Even when you’ve lived with them for years, cat behavior can be weird, and sudden changes are frustrating. It may seem like your misbehaving cat wants to ruin your life, but she might actually be telling you that something is wrong. Here are five things that might be happening with a cat acting weird.
A cat acting weird might be depressed. Remember how you felt the last time you got dumped? You stayed in bed all day, didn’t change your clothes, and ate only when your mom called and insisted that she was going to come over if you didn’t shove some food into your face right now.
A cat who has, for example, lost a beloved companion might behave similarly. He leaves his food untouched for days, ignoring even treats. He hides under the bed. He is indifferent about grooming, because “sigh” what’s the point? And he sleeps even more than his usual 18 hours per day.
How to help: What a depressed cat needs more than anything is patience and TLC. Coax him out of hiding with toys and treats while talking in soothing tones. Also try Tellington TTouch, or TTouch, which involves massaging him in circular motions, and give him a familiar blanket or article of clothing.
If all else fails, your vet can prescribe antidepressants.
She hates change more than the most neurotic person you know, and since you moved, she’s been in full-blown fight-or-flight mode. Your new apartment is smaller, and all of your furniture is different. You also just started a full-time job, so she’s alone most of the day. Stress might be one of the reasons behind a cat acting weird.
How to help: Disrupt your cat’s routine as little as possible by keeping her in a separate room with her toys, litter box, food and bed while you pack and move. Then keep her in a safe room at your new place while you unpack and rearrange. Being surrounded by familiar items and smells will help her feel more at home. Additionally, before starting a new job, ease your cat into the routine by leaving her alone for increasing intervals each day and showering her with treats and attention when you return.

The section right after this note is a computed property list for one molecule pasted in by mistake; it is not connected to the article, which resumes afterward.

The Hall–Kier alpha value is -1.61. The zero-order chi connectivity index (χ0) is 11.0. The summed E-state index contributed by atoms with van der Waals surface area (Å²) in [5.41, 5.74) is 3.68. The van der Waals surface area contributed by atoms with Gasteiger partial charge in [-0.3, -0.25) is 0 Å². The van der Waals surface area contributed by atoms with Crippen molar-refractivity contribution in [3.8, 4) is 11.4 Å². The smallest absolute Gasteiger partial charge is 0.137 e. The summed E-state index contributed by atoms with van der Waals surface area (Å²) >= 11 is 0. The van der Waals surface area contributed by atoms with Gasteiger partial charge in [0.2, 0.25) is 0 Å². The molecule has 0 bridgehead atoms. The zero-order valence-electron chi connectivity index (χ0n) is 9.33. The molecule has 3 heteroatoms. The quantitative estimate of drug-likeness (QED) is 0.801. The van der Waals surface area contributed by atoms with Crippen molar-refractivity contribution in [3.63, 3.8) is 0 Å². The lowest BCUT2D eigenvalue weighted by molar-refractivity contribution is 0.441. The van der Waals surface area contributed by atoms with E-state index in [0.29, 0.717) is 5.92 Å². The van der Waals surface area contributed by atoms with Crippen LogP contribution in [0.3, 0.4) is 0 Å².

You just brought home a new cat, and your old cat wants her dead. They run shrieking across the room, a footrace that ends in a furious flurry of fur. You’re afraid to leave them alone together, and they pee everywhere except the litter box.
How to help: Take a page from My Cat from Hell television host Jackson Galaxy. He makes sure that each cat has a safe place to eat and use the litter box, and he creates escape routes with cat trees and shelves. This lets cats know their territory is not under siege. Playing with the cats simultaneously can also redirect the energy they normally use to beat the crap out of each other.
It’s merely an inconvenience when you step in a lukewarm pile of kitty kibble barf-mash at 6 a.m., but it can become worrisome if your cat’s vomiting happens daily. It doesn’t help that evolutionarily, a sick cat is a dead cat; therefore, cats are excellent at hiding signs of illness. If your cat isn’t eating, drinks excess water, seems lethargic, hides for more than a day, stops using the litter box or suddenly changes temperament, she might be telling you something is wrong. The protrusion of her “third eyelid” can also indicate illness.
How to help: Odds are it’s nothing major, but to be sure you’re not overlooking a potentially serious health problem, a cat acting weird with these symptoms should be seen by a vet.
Well, technically this might be your boyfriend’s cat, but the two of you just don’t jibe. You try to pet him and he hides under the coffee table. Then he emerges a few minutes later and lavishes your boyfriend with headbutts right in front of you.
How to help: Realize that sometimes a cat acting weird simply might not like you. Just like humans, cats have distinct personalities, so you’re not going to get along with all of them. They’re kind of like children: Even though we’re not supposed to have a favorite, we do.
Tell us: Is your cat acting weird? How did you deal with it? Let us know in the comments!
Thumbnail: Photography ©PeopleImages | DigitalVision / Getty.
This piece was originally published in 2012.
Angela Lutz is a writer and editor who has been fascinated by felines since childhood. She has more than a decade of experience writing about everything from health care and books to yoga and spicy food. She has written for Catster since 2012. Angela lives near Kansas City, Mo., with her husband, son and three cats.